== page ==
Chase pressure heavy on Keselowski
Brad Keselowski is in an uncomfortable position right now and he knows it.
Last year, the then-28-year-old driver surprised a lot of people with a season-long show of strength and consistency that culminated in his first NASCAR Sprint Cup Series championship and the first for car owner Roger Penske in roughly four decades of trying.
This year, Keselowski may not even make the Chase for the Sprint Cup.
With just two races left in NASCAR’s Sprint Cup regular season, the defending champ is winless and 11th in points, just four points behind his Penske Racing teammate, Joey Logano.
Should Keselowski fail to race his way into the top 10 ¬— or win a race and earn a wild-card spot — after the Richmond race next weekend, he will become just the second champion in the Chase era to win a title one season and fail to make the Chase the next. The only time that’s happened so far was when Tony Stewart became champion in 2005 and didn’t qualify for the Chase in 2006.
As noted, it is not a comfortable spot right now.
Making matters worse is the close proximity of his competitors: Kurt Busch is 12th, just two points back of Keselowski, and 13th-place Jeff Gordon, last year’s Atlanta runner-up, is just seven points in arrears of the defending champion.
So cracking the top 10 is no done deal for Keselowski. Possible, certainly, but not a slam dunk.
Keselowski does have a couple of factors in his favor: Although he got caught up in a wreck not of his own making at Bristol Motor Speedway last Saturday night, the performance of his No. 2 Ford has improved in recent weeks.
Second, Keselowski is very close to the top 10. As noted, he’s just four points behind 10th-place Logano, and he’s within 21 points of ninth-place Greg Biffle, as well. A slip by either of them would open the door for Keselowski.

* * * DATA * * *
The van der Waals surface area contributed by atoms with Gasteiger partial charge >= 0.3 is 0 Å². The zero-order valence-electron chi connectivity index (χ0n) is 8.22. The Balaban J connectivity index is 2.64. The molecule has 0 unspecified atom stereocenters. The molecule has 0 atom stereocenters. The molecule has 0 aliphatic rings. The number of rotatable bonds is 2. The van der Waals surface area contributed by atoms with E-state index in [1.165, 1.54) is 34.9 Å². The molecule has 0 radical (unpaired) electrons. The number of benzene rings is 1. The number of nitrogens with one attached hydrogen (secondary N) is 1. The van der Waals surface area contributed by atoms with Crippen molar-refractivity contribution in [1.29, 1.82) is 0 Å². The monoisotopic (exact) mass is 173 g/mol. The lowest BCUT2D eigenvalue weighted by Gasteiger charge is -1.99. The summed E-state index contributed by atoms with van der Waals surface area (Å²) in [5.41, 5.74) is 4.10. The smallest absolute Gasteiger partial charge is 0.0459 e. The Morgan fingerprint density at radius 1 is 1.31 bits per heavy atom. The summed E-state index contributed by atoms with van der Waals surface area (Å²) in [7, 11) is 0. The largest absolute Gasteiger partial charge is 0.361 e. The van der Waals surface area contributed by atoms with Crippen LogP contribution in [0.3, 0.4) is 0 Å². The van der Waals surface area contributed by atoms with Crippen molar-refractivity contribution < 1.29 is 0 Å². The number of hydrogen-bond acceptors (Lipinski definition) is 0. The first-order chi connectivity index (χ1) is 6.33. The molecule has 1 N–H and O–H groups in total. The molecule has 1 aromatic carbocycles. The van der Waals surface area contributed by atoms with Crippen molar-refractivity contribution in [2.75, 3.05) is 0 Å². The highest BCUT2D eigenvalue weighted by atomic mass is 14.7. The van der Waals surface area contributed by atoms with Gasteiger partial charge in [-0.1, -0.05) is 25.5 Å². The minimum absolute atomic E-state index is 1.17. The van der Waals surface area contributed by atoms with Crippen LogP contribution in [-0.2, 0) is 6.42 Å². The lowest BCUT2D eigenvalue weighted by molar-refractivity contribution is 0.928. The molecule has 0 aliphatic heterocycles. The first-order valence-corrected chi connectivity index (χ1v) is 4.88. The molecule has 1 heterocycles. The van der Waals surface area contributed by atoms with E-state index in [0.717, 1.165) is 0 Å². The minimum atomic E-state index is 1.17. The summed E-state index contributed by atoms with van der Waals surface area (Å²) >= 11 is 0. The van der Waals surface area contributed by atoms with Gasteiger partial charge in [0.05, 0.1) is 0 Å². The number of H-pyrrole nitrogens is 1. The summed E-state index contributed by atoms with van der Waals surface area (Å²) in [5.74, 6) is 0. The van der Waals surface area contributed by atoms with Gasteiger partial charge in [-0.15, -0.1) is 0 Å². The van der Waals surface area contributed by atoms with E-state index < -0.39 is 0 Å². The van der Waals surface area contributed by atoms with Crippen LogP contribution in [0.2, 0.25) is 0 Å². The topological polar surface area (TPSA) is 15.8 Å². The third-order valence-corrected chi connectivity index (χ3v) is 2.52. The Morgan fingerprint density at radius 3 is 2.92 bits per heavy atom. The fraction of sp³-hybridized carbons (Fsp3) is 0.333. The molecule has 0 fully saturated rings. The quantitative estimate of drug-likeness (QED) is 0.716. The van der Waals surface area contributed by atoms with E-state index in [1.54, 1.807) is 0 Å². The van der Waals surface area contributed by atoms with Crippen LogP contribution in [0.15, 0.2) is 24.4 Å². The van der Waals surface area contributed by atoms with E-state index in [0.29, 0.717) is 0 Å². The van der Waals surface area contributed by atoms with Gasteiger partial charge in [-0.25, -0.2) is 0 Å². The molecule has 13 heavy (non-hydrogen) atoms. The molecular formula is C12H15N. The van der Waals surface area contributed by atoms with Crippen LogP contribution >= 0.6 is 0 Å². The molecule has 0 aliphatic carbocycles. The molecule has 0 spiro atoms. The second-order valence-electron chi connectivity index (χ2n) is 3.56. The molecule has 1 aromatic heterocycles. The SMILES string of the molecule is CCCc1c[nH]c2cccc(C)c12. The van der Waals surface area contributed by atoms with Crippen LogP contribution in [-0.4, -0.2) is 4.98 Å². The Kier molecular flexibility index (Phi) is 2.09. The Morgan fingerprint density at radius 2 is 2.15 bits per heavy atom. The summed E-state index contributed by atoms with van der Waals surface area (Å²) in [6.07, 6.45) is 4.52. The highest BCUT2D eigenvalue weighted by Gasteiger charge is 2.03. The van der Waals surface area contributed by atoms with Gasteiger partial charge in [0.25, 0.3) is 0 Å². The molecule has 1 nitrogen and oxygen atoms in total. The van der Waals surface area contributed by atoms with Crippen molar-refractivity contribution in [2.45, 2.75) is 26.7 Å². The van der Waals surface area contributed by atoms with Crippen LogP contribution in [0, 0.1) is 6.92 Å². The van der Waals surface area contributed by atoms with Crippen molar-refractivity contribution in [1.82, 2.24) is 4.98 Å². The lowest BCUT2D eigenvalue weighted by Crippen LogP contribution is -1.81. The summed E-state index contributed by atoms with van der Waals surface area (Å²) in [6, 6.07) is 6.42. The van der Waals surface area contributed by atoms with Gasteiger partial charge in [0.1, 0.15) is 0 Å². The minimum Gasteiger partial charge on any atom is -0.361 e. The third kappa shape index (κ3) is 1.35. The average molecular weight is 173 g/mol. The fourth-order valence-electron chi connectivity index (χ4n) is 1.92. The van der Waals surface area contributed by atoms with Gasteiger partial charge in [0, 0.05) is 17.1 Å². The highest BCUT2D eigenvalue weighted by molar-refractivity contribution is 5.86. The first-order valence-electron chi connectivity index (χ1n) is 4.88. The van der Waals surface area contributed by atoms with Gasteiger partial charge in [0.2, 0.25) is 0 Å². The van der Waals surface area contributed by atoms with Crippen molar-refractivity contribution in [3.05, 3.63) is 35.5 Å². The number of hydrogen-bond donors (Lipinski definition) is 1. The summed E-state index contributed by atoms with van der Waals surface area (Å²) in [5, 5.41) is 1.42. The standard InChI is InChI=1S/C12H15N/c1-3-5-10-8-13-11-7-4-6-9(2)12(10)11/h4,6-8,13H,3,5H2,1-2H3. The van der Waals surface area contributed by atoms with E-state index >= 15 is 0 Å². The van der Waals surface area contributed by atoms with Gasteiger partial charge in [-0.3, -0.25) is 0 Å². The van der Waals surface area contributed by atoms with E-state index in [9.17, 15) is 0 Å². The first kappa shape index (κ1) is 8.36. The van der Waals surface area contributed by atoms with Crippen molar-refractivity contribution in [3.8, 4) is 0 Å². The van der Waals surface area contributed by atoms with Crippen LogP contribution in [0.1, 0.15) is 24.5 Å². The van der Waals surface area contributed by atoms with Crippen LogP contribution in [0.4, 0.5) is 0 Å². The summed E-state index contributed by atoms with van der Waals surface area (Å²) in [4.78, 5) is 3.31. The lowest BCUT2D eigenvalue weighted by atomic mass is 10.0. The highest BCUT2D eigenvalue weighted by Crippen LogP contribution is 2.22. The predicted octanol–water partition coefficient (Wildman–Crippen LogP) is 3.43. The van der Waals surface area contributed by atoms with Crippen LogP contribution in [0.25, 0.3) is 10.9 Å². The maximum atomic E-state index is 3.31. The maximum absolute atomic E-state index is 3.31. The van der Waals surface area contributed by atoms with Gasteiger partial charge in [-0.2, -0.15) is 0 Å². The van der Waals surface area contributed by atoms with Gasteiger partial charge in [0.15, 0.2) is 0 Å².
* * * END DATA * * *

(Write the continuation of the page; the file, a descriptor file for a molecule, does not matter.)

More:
And although Keselowski is winless at the 1.54-mile AMS track, he has finished strong in his two most recent races here, coming home third last year and sixth in 2011. He should be good here again this time out.
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Keselowski, as is his custom, minced no words about his situation.
“Well, we aren’t in a very enviable position (in the standings), but we have two good tracks coming up for us,” he said. “We’ve tested at both Atlanta and Richmond, both with very positive results. We’re only four points outside of the top 10 – which is very doable – but we can’t have any issues.”
Indeed, issues — getting wrecked at Bristol, for example — have really hurt the No. 2 Penske Racing team this year, as did the NASCAR penalties over improper rear suspension at Texas early in the season.
Sunday night under the lights at AMS, Keselowski will try and put all of that behind him.
“The older surfaces are where this Miller Lite Ford team really excels,” he said. “There aren’t many of them left, but we have one this weekend at Atlanta. Those surfaces fit my driving style better than any others. I haven’t won yet at Atlanta, but I think we can do that this weekend. If we can, everything will work itself out.”
And that’s certainly what Keselowski is hoping happens.